The Program Committee is pleased to announce the following presentation for the York Sunbury Historical Society. Presentations take place at 7:30pm in the basement of Government House (51 Woodstock Road). A reception follows the presentation and are free and open to the public.
Speaker: Gary Campbell
Topic: “Confederation: British North America’s NATO?”
Date: 17 March 2016
Major (Retired) W.E. (Gary) Campbell served as an army officer for over forty-two years in the Canadian Army (Militia), Canadian Army (Regular) and the Canadian Forces. As a transportation officer in the Logistics Branch, he was employed in a variety of positions in units across Canada, the United States and the United Kingdom. He has a Bachelor of Arts (History) from the University of Western Ontario, a Master of Arts (War Studies) from the Royal Military College of Canada and a Doctor of Philosophy (History) from the University of New Brunswick. His dissertation was titled “Forts, Writs and Logs: A Reassessment of the Military, Political and Economic Dimensions of the Maine/New Brunswick Border Dispute, 1783-1843”. He is the author of two books, The Road to Canada: The Grand Communications Route from Saint John to Quebec, volume 5 and The Aroostook War of 1839, volume 20, in the NBMHP’s book series.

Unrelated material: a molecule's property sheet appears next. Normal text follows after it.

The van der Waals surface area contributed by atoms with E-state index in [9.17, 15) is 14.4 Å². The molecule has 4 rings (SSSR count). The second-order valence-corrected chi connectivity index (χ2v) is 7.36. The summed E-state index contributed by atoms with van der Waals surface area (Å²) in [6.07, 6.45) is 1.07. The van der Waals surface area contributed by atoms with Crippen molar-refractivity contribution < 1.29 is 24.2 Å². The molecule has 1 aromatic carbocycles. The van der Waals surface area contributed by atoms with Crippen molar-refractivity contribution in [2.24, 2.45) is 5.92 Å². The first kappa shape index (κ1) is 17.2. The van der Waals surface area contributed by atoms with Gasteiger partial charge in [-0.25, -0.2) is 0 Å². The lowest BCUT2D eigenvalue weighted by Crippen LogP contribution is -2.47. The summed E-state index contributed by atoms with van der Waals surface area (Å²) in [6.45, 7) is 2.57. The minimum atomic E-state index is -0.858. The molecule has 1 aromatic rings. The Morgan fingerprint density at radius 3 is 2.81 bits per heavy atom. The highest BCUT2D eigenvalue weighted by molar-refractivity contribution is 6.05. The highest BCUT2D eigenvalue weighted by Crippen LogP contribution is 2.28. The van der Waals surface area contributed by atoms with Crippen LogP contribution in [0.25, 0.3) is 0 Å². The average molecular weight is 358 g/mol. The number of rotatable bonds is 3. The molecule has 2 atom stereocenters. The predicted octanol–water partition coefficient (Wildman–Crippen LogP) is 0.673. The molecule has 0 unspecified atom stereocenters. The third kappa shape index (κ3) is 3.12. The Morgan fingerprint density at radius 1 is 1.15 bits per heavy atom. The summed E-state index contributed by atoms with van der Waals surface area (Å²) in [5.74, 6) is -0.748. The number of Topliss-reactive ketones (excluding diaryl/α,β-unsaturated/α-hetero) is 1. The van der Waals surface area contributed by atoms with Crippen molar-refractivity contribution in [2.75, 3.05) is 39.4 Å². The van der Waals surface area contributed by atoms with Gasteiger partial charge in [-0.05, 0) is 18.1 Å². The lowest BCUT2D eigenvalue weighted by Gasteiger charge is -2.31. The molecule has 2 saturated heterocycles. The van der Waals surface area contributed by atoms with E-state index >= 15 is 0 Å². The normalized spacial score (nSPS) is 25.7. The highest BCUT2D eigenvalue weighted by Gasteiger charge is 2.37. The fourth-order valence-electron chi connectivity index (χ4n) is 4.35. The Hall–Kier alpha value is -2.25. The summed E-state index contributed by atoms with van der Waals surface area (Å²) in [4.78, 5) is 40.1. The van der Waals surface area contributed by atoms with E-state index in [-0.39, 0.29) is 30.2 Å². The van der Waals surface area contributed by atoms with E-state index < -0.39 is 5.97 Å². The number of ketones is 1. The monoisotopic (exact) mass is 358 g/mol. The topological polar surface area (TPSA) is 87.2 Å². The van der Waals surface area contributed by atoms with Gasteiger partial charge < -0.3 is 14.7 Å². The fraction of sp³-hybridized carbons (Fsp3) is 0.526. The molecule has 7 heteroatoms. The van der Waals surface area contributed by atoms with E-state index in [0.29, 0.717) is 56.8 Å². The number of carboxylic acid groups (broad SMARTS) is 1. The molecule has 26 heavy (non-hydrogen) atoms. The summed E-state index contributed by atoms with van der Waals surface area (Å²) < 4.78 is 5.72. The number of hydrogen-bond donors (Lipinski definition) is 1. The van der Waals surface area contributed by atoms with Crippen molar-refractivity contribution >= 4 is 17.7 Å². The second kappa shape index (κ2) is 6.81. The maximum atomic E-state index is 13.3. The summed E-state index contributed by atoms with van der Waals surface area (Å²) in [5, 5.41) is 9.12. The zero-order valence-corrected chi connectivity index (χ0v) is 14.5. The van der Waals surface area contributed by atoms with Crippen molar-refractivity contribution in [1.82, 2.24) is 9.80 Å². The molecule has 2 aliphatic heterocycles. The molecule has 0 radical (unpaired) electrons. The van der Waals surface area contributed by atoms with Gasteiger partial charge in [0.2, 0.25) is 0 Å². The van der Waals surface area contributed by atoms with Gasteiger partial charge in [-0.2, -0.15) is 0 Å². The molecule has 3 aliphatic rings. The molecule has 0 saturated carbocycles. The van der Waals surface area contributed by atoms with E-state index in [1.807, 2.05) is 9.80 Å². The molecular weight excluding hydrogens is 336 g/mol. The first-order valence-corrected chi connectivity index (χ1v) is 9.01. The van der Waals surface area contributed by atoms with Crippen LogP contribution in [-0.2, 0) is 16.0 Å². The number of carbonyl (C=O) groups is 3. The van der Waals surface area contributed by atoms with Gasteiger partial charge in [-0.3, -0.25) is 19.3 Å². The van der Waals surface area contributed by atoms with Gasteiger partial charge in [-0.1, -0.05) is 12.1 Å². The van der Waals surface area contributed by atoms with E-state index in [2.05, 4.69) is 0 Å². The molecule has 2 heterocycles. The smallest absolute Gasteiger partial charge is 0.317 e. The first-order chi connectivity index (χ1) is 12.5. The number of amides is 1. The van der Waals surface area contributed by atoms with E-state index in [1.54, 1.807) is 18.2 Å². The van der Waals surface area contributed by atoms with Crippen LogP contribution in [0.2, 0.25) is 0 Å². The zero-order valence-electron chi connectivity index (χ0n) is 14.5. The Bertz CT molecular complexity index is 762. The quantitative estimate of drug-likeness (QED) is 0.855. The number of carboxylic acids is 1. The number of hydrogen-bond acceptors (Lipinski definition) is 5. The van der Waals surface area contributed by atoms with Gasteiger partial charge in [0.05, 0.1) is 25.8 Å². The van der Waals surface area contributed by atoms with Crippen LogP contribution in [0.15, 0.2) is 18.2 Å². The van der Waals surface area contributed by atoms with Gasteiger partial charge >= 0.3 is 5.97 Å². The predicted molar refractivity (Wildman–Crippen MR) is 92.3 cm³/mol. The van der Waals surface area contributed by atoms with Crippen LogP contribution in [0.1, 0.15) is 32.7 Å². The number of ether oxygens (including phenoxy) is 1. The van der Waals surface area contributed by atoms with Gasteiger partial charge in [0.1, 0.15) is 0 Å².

He has a passion for military history, with a logistics flavour, and has written articles for several journals on this subject. Since moving to New Brunswick, he has expanded his interests to include the military history of New Brunswick. This includes extensive research and writing about New Brunswick during the War of 1812. He has been intrigued by the defence implications of Confederation for many years and is looking forward to sharing his thoughts about it.
Mr. Campbell will be speaking on how of the many considerations that favoured Confederation, perhaps the least understood one is defence. The United States of America continued to be a security threat given the unfriendly state of Anglo-American relations following the American Civil War. In addition, Great Britain wanted to withdraw its military forces from British North America as a cost saving measure. Caught in this squeeze, the Provinces of British North America looked for a solution to their security problem. The best course of action appeared to be a mutual defence pact, one that would be known as Confederation.